Harmony search (Geem, 2006) 1,121

Cross entropy (Perelman & Ostfeld, 2007) 35,000

Scatter search (Lin et al., 2007) 3,215

Particle swarm harmony search (Geem, 2009) 204

Optimal power use surface OPUS (Saldarriaga el al., 2010) 51

Before starting to use the OPUS methodology it was necessary to divide the system in different

sectors according to the water supply for each pump and tank as shown in Figure 1, because the

actual methodology does not handle pump stations and tanks, it is required replacing pumps and

tanks with reservoirs. Having the sectors modelled with reservoirs, the next step consists in

analysing each one separately for their specific requirements of tanks and pumps.

For all the sectors it was run a hydraulic execution of the system for 168 different cases, each one

corresponding to different scenarios of occurrence of the shut down. Based on the results it was

defined if a diesel generator was necessary for each pump station, looking for the tanks to avoid the

emptying state in their original sizes. Once it was decided the use of diesel generators in each sector

and the sizes of the tanks, the OPUS methodology can be applied to determine the pipes that must

be changed in order to fulfil the pressures.

Figure 1: Division of the network according to water supply.

As a result of computing the OPS for the D-Town WDS, a surface considerably different from the

one found when executing the hydraulic simulation in the actual network (for the selected design

scenario) was expected. Hence the objective was to change pipe sizes and eventually pumps trying

to adjust the real surface to the OPS, fulfilling the pressure constraints in an optimal way and

considering as the main objective function, the constructive costs.

In order to adjust the surface, it is necessary to change pipes sizes gradually, calculating the

modified surface each time until the pressure constraint is met. Here is where the UP concept is

used to select the order in which the pipes will be modified. The UP of a pipe can be calculated as:

where UP

p

is the power dissipated by the pipe , Q

p

is the flow rate on that pipe and h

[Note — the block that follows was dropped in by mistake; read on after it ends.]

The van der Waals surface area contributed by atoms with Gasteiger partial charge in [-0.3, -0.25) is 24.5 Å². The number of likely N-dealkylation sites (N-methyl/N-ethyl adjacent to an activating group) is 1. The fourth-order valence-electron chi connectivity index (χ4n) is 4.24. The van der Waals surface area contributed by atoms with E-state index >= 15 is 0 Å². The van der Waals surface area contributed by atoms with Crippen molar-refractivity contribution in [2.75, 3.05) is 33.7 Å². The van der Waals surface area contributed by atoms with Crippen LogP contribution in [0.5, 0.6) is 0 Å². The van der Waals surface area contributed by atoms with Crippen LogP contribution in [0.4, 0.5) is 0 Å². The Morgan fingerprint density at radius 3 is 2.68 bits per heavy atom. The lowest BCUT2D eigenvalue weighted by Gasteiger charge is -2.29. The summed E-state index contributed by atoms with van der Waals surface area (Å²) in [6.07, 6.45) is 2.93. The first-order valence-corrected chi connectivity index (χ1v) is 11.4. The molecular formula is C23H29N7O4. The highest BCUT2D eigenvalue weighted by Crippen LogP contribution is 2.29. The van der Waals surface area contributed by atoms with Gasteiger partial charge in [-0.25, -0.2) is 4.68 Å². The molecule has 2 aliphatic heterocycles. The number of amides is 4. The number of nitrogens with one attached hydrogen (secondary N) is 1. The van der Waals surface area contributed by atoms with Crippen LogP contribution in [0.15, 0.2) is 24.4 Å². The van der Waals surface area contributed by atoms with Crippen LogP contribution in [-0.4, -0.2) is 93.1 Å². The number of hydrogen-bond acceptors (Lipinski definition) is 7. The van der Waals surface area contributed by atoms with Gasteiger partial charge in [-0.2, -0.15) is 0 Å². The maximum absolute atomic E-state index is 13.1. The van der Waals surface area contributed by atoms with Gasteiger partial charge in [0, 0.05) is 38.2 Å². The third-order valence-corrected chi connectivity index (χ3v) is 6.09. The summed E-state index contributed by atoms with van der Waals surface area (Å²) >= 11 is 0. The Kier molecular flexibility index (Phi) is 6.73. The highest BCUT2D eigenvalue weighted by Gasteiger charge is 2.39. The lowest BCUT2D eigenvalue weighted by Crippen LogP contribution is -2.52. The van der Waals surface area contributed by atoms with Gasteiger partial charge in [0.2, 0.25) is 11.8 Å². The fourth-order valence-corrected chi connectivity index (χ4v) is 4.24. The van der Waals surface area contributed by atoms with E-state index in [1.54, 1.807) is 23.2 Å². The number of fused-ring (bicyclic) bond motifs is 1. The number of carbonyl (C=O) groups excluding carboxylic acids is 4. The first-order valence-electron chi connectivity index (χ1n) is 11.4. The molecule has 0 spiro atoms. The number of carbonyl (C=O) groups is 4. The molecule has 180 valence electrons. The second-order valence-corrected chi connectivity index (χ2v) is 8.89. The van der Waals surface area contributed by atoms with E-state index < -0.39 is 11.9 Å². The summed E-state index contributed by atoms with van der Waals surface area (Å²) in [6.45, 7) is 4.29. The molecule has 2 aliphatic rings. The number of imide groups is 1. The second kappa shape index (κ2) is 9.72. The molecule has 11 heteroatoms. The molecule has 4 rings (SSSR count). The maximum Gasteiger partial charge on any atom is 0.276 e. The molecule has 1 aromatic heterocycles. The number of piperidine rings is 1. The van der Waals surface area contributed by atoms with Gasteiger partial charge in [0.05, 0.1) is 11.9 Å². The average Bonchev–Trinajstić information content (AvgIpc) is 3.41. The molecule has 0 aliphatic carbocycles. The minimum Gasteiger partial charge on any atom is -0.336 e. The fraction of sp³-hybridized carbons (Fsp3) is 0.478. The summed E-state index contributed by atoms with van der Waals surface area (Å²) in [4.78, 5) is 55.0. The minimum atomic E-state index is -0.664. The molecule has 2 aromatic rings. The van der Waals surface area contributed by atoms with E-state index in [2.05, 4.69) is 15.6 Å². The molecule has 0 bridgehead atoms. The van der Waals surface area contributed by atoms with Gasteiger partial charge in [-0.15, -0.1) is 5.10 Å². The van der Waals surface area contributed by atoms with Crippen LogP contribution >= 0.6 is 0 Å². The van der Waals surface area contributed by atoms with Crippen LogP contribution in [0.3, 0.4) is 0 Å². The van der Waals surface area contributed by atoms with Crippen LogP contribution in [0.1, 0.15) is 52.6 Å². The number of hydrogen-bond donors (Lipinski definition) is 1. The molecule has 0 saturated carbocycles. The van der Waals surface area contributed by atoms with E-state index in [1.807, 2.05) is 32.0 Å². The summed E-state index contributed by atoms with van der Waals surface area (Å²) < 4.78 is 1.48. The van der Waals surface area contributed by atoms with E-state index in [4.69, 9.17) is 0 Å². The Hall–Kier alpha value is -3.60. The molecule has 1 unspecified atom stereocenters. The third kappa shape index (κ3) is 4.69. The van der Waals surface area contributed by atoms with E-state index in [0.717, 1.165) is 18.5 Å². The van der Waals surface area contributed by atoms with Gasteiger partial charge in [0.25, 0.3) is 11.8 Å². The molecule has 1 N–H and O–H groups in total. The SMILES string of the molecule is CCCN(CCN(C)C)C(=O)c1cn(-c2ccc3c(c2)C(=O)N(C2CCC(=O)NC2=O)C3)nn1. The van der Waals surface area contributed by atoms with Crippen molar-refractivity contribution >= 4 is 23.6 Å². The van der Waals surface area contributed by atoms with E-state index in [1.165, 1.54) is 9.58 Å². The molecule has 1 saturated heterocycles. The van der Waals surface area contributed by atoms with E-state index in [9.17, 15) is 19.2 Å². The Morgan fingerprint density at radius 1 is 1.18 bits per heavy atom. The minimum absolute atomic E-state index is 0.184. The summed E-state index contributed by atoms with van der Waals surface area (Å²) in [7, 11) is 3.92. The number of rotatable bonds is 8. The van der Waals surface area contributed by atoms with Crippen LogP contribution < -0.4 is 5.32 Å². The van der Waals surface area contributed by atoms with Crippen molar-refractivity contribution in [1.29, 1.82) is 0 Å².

f

and h

m

are

the friction and minor losses respectively. As the procedure has calculated two pressure surfaces,

there are two UPs for each pipe: the first is the one calculated with the flow and the head difference

between the two nodes that define the pipe, computed with the heads assigned by the OPS, and the

second one is computed with the heads assigned by the real surface. Thus, the difference between

the two UPs is a measure of the difference of the surfaces provided (added) by that particular pipe.

Taking into account that last conjecture and the objective of adjusting the real surface to the OPS,

the UP difference is an acceptable criterion to define the order in which the pipes will be modified

and therefore the OPS and the UP can be used to solve that first D-Town WDSs problem in an

explicit hydraulic-based way. Furthermore, that mentioned methodology allows an easy conjunction

with the solution of the second problem, as it is expected to be solved using that mentioned OPUS

methodology, which is also based on defining an OPS.

The use of OPUS for the second problem requires three executions of the algorithms as the final

topology is not totally defined (the extension of the system can be connected to one of the two

available nodes or both). However this task does not require much computational time as the OPUS

1

2

3

4

methodology is considerably efficient (see Table 1). Therefore the proposed procedure to solve the

second problem is considering that decision variable hence the solution can be quite better than if

assuming a single way to connect the extension.

Once the design is done for the design scenario, an operation optimization is needed. In order to

determine the optimal way, it was extracted the pump series of usage for the modified system. Then

the usage series of each pump were assigned as patterns in the EPANET model. Finally the patterns

are modified to reduce the pumping costs by changing some OPEN status to CLOSED, looking

after each change that the hydraulic conditions are accomplished.

RESULTS

According to Figure 1, the system was divided in four sectors depending on the water supply

characteristics and in this section the results for each one are presented. Taking into account that the

Sector 1 is the upstream sector for the other ones, this was the last one in being analysed. On the

other hand, the Sector 3 was selected to be the first sector to be rehabilitated. With the Sector 3

modified the rehabilitation for the Sector 2 was done and then Sector 4 was modified independently.

Sector 3

The result for the hydraulic execution considering the different scenarios of shut down showed that